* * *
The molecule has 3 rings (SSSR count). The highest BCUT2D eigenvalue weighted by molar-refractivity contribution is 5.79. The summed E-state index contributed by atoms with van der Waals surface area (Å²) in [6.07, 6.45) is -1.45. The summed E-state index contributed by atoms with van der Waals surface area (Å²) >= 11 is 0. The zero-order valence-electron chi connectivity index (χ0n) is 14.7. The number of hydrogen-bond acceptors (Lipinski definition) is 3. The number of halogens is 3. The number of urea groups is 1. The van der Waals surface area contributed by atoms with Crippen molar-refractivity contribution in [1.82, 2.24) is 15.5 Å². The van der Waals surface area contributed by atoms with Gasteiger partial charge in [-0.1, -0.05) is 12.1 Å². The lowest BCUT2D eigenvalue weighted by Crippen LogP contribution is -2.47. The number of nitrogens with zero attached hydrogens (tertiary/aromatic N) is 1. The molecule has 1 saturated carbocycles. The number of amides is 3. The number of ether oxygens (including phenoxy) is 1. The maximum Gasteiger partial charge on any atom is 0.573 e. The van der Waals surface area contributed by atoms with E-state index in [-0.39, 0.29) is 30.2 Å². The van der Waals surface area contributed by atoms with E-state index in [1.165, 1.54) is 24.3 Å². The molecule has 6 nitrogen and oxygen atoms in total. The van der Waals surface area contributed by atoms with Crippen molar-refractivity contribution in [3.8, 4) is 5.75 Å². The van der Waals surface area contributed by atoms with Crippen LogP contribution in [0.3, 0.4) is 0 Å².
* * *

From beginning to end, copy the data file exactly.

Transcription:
The molecule has 3 rings (SSSR count). The highest BCUT2D eigenvalue weighted by molar-refractivity contribution is 5.79. The summed E-state index contributed by atoms with van der Waals surface area (Å²) in [6.07, 6.45) is -1.45. The summed E-state index contributed by atoms with van der Waals surface area (Å²) >= 11 is 0. The zero-order valence-electron chi connectivity index (χ0n) is 14.7. The number of hydrogen-bond acceptors (Lipinski definition) is 3. The number of halogens is 3. The number of urea groups is 1. The van der Waals surface area contributed by atoms with Crippen molar-refractivity contribution in [1.82, 2.24) is 15.5 Å². The van der Waals surface area contributed by atoms with Gasteiger partial charge in [-0.1, -0.05) is 12.1 Å². The lowest BCUT2D eigenvalue weighted by Crippen LogP contribution is -2.47. The number of nitrogens with zero attached hydrogens (tertiary/aromatic N) is 1. The molecule has 1 saturated carbocycles. The number of amides is 3. The number of ether oxygens (including phenoxy) is 1. The maximum Gasteiger partial charge on any atom is 0.573 e. The van der Waals surface area contributed by atoms with E-state index in [-0.39, 0.29) is 30.2 Å². The van der Waals surface area contributed by atoms with E-state index in [1.165, 1.54) is 24.3 Å². The molecule has 6 nitrogen and oxygen atoms in total. The van der Waals surface area contributed by atoms with Crippen molar-refractivity contribution in [3.8, 4) is 5.75 Å². The van der Waals surface area contributed by atoms with Crippen LogP contribution in [0.3, 0.4) is 0 Å².